To read each day, you have to have access to text. Access means that you can easily get your hands on something to read. In the positive column, we have a ton of portable digital content via phones and iPads or laptops. A quick survey of your friends and family about where and how they read, demonstrate we all have preferences. I like to read digitally but if it is non-fiction, I will want a paper book I can mark up. Recent research tells us that children need access to both digital and print. As they age, children should drive which they use for their specific purposes. Time and access are bricks that build mastery, choice excites and accelerates literacy.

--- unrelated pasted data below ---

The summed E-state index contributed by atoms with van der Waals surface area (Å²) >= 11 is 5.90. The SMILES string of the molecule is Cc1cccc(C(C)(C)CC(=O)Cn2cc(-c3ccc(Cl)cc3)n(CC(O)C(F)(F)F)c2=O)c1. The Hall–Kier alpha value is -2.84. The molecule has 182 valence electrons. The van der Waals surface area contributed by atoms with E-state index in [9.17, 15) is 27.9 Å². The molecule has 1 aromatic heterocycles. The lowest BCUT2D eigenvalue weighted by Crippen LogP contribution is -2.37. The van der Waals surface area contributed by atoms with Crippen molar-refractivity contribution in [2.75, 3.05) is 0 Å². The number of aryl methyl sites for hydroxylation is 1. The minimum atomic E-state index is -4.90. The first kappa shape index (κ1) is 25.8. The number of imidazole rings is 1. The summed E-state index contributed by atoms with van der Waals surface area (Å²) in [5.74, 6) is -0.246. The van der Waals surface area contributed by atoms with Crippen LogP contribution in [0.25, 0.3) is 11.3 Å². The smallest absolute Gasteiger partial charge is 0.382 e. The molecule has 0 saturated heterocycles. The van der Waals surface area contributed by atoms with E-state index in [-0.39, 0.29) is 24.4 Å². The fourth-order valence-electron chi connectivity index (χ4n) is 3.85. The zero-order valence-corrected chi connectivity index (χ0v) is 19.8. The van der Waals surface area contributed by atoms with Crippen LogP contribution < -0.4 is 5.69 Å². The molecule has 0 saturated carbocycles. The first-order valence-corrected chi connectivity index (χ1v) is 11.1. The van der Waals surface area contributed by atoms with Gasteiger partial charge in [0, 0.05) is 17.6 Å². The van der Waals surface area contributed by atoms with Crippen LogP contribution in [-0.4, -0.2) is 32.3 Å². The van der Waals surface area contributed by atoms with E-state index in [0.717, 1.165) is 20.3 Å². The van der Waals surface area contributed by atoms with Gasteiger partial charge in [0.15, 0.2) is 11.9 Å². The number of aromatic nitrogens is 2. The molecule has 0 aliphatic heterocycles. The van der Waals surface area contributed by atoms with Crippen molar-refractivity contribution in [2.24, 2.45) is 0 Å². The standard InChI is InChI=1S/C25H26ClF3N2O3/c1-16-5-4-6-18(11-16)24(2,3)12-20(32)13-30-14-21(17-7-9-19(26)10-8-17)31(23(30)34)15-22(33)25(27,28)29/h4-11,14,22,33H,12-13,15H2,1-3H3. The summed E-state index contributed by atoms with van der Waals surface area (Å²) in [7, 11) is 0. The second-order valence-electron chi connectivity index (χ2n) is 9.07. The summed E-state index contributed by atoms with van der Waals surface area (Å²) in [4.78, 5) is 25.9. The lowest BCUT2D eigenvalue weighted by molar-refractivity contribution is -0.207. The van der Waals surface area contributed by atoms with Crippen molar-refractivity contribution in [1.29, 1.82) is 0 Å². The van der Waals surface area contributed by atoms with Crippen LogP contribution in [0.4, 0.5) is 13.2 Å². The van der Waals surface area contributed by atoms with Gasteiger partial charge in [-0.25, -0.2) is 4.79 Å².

Imagine you walk into a bookstore where they scan your brain and then directed you to graduate-level books because that is the level you read at. No magazines, cookbooks, or mysteries! Choice is the third brick in that solid wall of practice we should all agree on. I was so fortunate as a child because I not only had access to books, I had parents who encouraged us to read about the things we were interested in which amplified the time I was allowed to read. Visiting areas in which literacy levels are at their lowest inside and outside of schools, you see that there is little access to books, there is no choice about what to read, and time is spent on drills and isolated practice of skills-effectively killing a love of reading. Time, access, and choice in the construction of literacy is a political act we can all support.